“The government is carefully analysing trends in energy prices and the measures other European Union member states are taking. Currently, we are considering all the options that will protect the standard of citizens,” Plenković said at a conference “Energy Security in an Era of Fast Decarbonisation,” organised by the Jutranji List daily.
Recalling that last autumn, the government capped the price of oil products, when it was necessary, Plenković reiterated that the situation is being monitored with regard to the growing prices of electricity and gas.
He said that the government’s activities would be conducted in three segments with the basic aim of relieving the impact on households and citizens.
The first segment is a measure of social transfers with the Prime Minister announcing increased allowances for socially vulnerable citizens. Today that is a maximum allowance of HRK 200 and 64,000 socially vulnerable households will receive vouchers.
“Our plan is to adopt a new regulatory framework to increase the scope of those allowances and expand their implementation to gas besides electricity. We will expand the circle of beneficiaries entitled to those allowances. We will act through all three elements to protect the most vulnerable in society,” said Plenković.
The second part of the package refers to reviewing all elements in the final calculation of the price of gas and electricity. Here we will lean on the important role HEP has as the national energy company which in these circumstances, has the strength to take on some of the burdens, he underscored.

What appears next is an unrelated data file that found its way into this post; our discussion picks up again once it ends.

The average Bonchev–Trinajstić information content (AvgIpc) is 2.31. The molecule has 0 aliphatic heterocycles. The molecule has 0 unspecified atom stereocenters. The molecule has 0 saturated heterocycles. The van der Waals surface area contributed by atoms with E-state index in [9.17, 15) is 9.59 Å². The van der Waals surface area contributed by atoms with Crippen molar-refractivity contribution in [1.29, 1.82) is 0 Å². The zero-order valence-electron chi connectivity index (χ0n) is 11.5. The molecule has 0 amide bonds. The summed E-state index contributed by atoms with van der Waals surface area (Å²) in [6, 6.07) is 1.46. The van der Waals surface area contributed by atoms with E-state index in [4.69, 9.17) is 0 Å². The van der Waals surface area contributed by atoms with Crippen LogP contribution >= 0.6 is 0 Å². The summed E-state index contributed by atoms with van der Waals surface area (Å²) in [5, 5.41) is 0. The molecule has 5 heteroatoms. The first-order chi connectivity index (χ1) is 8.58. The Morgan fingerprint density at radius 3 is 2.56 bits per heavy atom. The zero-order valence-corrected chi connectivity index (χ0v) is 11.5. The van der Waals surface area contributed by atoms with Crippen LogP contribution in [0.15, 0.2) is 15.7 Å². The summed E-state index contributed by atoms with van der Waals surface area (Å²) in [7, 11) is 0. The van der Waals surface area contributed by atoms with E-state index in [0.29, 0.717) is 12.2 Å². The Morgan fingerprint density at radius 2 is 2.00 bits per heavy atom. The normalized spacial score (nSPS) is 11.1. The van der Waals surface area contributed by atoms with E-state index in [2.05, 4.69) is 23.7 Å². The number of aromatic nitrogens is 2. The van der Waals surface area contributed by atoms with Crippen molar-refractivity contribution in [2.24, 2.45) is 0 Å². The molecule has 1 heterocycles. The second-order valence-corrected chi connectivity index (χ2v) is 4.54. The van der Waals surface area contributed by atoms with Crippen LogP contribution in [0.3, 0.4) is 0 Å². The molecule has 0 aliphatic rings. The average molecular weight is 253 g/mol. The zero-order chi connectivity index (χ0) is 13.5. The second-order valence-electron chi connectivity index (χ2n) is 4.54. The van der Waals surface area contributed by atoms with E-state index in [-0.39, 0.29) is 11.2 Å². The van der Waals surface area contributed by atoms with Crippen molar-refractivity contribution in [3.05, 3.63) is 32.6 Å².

The third element is to review all the elements we have through the taxation system and VAT with the Prime Minister recalled that currently, VAT on electricity is 13% and 25% for gas. “We are preparing a substantial fiscal analysis of impact, we are considering a reduction to buffer the impact on citizens and the economy,” said Plenković.
In his address, he recalled the reasons for the significant energy price hike adding that Croatian citizens did not experience any significant growth in the past period. In the EU the price of energy increased by an average of 30%.
In the context of the global energy crisis, speculation is increasing about the problem of energy supplies while Plenković said that Croatia still has significant domestic production of hydrocarbons and satisfies 20% of its consumption whereas with gas it satisfied 30% of domestic consumption last year.
He underscored the LNG Terminal on Krk island saying that Croatia has secured gas supplies from all parts of the world.
“We recognised the strategic significance of this project for Croatia’s energy independence and to diversify supplies,” he said, adding that the terminal gives Croatia a different dimension on Europe’s energy map.
Last year 21 ships with LNG arrived at the terminal and unloaded about 3 million cubic metres which provided 1.7 billion cubic metres of gas that was handed over to Croatia’s transport system. This year 24 ships are planned.
Croatia has to be ambitious in energy transition
Plenković believes that Croatia has to be ambitious with regard to energy transition and he announced public consultation regarding Croatia’s hydrogen strategy to 2050. He recalled planned investments in solar power plants, new technology, geothermal water, nuclear energy and the Krško nuclear power plant.
He recalled that 37% of the funds from the Recovery and Resilience mechanism is earmarked for green transition and funds will be available from other sources too.
He added that a new EU legislative package foresees the establishment of a social fund for climate policies that would ensure additional funds to relieve the impact of reducing greenhouse emissions. Croatia would have €1.4 billion available which will help citizens finance investments in energy efficiency, new heating and cooling systems and cleaner mobility.
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